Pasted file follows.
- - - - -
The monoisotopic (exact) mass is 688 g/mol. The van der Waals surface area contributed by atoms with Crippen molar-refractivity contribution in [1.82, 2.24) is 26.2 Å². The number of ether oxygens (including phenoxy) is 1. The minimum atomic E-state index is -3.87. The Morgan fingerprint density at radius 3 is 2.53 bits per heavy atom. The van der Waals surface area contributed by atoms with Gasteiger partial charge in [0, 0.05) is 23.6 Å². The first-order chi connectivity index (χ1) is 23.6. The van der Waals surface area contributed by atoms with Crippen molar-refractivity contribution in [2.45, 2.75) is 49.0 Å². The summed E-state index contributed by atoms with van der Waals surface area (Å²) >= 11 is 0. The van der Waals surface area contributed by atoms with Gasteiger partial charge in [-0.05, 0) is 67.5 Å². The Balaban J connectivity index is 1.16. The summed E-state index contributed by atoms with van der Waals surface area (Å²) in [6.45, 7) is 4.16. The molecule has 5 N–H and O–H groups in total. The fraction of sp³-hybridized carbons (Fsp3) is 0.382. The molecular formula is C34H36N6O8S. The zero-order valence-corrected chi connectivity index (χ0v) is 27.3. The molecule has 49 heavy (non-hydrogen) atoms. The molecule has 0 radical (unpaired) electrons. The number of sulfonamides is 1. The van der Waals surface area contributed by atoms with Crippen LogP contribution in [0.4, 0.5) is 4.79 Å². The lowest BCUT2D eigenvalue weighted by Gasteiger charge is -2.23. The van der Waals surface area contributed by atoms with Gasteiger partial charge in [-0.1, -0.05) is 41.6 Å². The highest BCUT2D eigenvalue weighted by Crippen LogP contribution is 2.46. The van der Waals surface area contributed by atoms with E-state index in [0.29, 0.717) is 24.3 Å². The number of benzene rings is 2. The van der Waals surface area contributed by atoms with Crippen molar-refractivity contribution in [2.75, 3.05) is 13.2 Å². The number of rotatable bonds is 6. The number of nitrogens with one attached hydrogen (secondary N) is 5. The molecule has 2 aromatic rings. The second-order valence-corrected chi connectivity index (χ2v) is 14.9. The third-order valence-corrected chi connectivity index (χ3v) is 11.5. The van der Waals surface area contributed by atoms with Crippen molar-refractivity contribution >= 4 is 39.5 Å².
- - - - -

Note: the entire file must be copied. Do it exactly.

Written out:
The monoisotopic (exact) mass is 688 g/mol. The van der Waals surface area contributed by atoms with Crippen molar-refractivity contribution in [1.82, 2.24) is 26.2 Å². The number of ether oxygens (including phenoxy) is 1. The minimum atomic E-state index is -3.87. The Morgan fingerprint density at radius 3 is 2.53 bits per heavy atom. The van der Waals surface area contributed by atoms with Gasteiger partial charge in [0, 0.05) is 23.6 Å². The first-order chi connectivity index (χ1) is 23.6. The van der Waals surface area contributed by atoms with Crippen molar-refractivity contribution in [2.45, 2.75) is 49.0 Å². The summed E-state index contributed by atoms with van der Waals surface area (Å²) >= 11 is 0. The van der Waals surface area contributed by atoms with Gasteiger partial charge in [-0.05, 0) is 67.5 Å². The Balaban J connectivity index is 1.16. The summed E-state index contributed by atoms with van der Waals surface area (Å²) in [6.45, 7) is 4.16. The molecule has 5 N–H and O–H groups in total. The fraction of sp³-hybridized carbons (Fsp3) is 0.382. The molecular formula is C34H36N6O8S. The zero-order valence-corrected chi connectivity index (χ0v) is 27.3. The molecule has 49 heavy (non-hydrogen) atoms. The molecule has 0 radical (unpaired) electrons. The number of sulfonamides is 1. The van der Waals surface area contributed by atoms with Crippen LogP contribution in [0.4, 0.5) is 4.79 Å². The lowest BCUT2D eigenvalue weighted by Gasteiger charge is -2.23. The van der Waals surface area contributed by atoms with Gasteiger partial charge in [-0.1, -0.05) is 41.6 Å². The highest BCUT2D eigenvalue weighted by Crippen LogP contribution is 2.46. The van der Waals surface area contributed by atoms with E-state index in [0.29, 0.717) is 24.3 Å². The number of benzene rings is 2. The van der Waals surface area contributed by atoms with Crippen molar-refractivity contribution in [2.75, 3.05) is 13.2 Å². The number of rotatable bonds is 6. The number of nitrogens with one attached hydrogen (secondary N) is 5. The molecule has 2 aromatic rings. The second-order valence-corrected chi connectivity index (χ2v) is 14.9. The third-order valence-corrected chi connectivity index (χ3v) is 11.5. The van der Waals surface area contributed by atoms with Crippen molar-refractivity contribution >= 4 is 39.5 Å².